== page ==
Growth and international expansion


Chemische Werke Hüls GmbH in Marl obtained permission from the Allied administration to resume production of the synthetic rubber Buna, which had been terminated a year earlier by the same authority. The ban had led to many layoffs. The background to the re-granting of permission was the Korean War, which presented a new threat to the UK's natural rubber resources in Asia.


Röhm & Haas GmbH commenced its own production of hydrocyanic acid for the manufacture of monomers at the Darmstadt works. When four years later the French post-war administration authorized the factory at Worms to resume operation, the production of hydrocyanic acid and monomers was transferred there. There have been many extensions to the plant, the latest in 1999.


For the time, Degussa established a pension fund for all employees, known as the Degussa-Pensionskasse. In the same year a general company agreement relating to Christmas bonuses for workers and salaried staff replaced the scheme for one-off annual bonuses dating from 1934. Workers and salaried staff were treated equally from then on. This agreement remained in force until completely new regulations were introduced in 1979.


Chemische Werke Hüls GmbH, founded in 1938 in Marl, became the Chemische Werke Hüls AG. Fifty percent of the shares were held by Chemie-Verwaltungs-AG, to which the former companies of I.G. Farbenindustrie AG belonged, i.e. Bayer, Hoechst and BASF. A further 25 percent of the new Hüls AG was owned by the mining company Hibernia; the remaining 25 percent was held by the Kohleverwertungsgesellschaft (comprising the Gelsenkirchener Bergwerksaktiengesellschaft, Ruhrgas AG and STEAG).

Th. Goldschmidt AG began the construction in Essen of a new surfactant plant, which was completed in 1955. Today this plant is one of the most important at the Essen/Goldschmidtstraße site of Evonik.

In Darmstadt, Röhm & Haas started the production of VISCOPLEX®, which as an additive for engine and hydraulic oils became an important production mainstay of the company. Today nearly all engine oil manufacturers use VISCOPLEX® oil additives. These guarantee better viscous behavior and improved engine lubrication, thus prolonging the intervals between oil changes.


Chemische Werke Hüls AG founded its subsidiary, Bunawerke Hüls GmbH. I.G. Farben's successors Bayer, Hoechst and BASF and acquired a stake in the company. Bayer, in particular, was traditionally highly experienced in rubber synthesis. Thus, by 1990 apart from Hüls, Bayer AG was the only other owner. In 1994 the Leverkusen Group completely took over the Buna business from Hüls AG.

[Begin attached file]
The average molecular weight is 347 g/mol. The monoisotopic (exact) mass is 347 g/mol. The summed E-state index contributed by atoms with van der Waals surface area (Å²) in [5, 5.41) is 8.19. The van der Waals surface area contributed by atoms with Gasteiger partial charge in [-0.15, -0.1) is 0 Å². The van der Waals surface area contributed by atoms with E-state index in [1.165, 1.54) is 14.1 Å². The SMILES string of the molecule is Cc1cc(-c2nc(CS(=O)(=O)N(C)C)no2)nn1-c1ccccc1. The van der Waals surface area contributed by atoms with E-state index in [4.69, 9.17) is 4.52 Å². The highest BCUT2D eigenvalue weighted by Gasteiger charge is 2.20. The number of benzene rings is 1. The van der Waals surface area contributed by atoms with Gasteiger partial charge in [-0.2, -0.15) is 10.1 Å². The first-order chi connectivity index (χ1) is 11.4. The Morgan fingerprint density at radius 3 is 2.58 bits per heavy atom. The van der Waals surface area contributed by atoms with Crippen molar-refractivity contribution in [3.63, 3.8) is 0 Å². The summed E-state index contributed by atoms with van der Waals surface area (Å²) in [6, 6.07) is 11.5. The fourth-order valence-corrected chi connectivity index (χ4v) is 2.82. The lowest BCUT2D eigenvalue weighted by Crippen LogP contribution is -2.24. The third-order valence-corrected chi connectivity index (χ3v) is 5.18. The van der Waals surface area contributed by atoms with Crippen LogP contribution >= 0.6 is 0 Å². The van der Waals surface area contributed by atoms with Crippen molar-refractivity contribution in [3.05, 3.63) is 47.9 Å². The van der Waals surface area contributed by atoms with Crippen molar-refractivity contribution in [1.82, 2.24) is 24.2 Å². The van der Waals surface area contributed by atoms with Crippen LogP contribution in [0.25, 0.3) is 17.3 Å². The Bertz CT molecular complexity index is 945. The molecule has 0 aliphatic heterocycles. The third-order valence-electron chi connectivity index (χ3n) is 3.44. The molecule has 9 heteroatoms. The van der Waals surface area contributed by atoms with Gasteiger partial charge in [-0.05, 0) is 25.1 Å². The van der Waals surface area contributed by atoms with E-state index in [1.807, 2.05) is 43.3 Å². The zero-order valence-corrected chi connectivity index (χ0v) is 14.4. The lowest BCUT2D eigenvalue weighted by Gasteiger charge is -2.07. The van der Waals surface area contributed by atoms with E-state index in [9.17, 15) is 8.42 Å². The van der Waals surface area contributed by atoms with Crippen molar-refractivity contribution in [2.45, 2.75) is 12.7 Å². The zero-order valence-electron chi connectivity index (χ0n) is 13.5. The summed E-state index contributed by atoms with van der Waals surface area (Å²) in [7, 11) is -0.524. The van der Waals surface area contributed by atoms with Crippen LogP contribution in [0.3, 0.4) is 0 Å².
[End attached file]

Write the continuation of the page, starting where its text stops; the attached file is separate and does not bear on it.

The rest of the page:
As a result of experiments started in 1947 into the then new material silicone, Th. Goldschmidt AG produced series production silicone products for the first time. These were comparatively simple silicone oils, resins and emulsions, which were mainly used as antifoaming agents, separating agents and impregnating agents. Today these products are important work areas of Evonik Industries AG.


Chemische Werke Hüls AG commissioned power station II. It was the large plant in the world to operate with supercritical steam, i.e. at a pressure of 300 atmospheres. It thus became possible to heat water to 600 degrees Celsius and to achieve a considerably higher level of efficiency in power generation. The power station remains in operation today.

With Tego Tex®, Goldschmidt AG introduced a product to the market, which remained the company's most successful product right up to the 1970s. Tego Tex® was a new type of glue film, which enabled particularly rapid and high quality processing of furniture veneers. The Tego Tex product line was sold to Casco Nobel in 1984.


With Hüls Far East Ltd. in Hong Kong, Chemische Werke Hüls AG set up its foreign sales company

In Essen, Th. Goldschmidt AG introduced an important further development in rail welding in the form of the Goldschmidt alumino-thermic rapid welding process. The new method enabled even busy rail stretches to be welded while rail traffic continued, since the welded sections were ready to be used again after only a few minutes. This represented a considerably more efficient method of working than had previously been available.


With the founding of Atlas-Goldschmidt Italiana S.p.A. in Milan, Goldschmidt AG took its big step in the international arena since the Second World War. The initial aim was to improve capacity to serve the especially important Italian market for surfactants.

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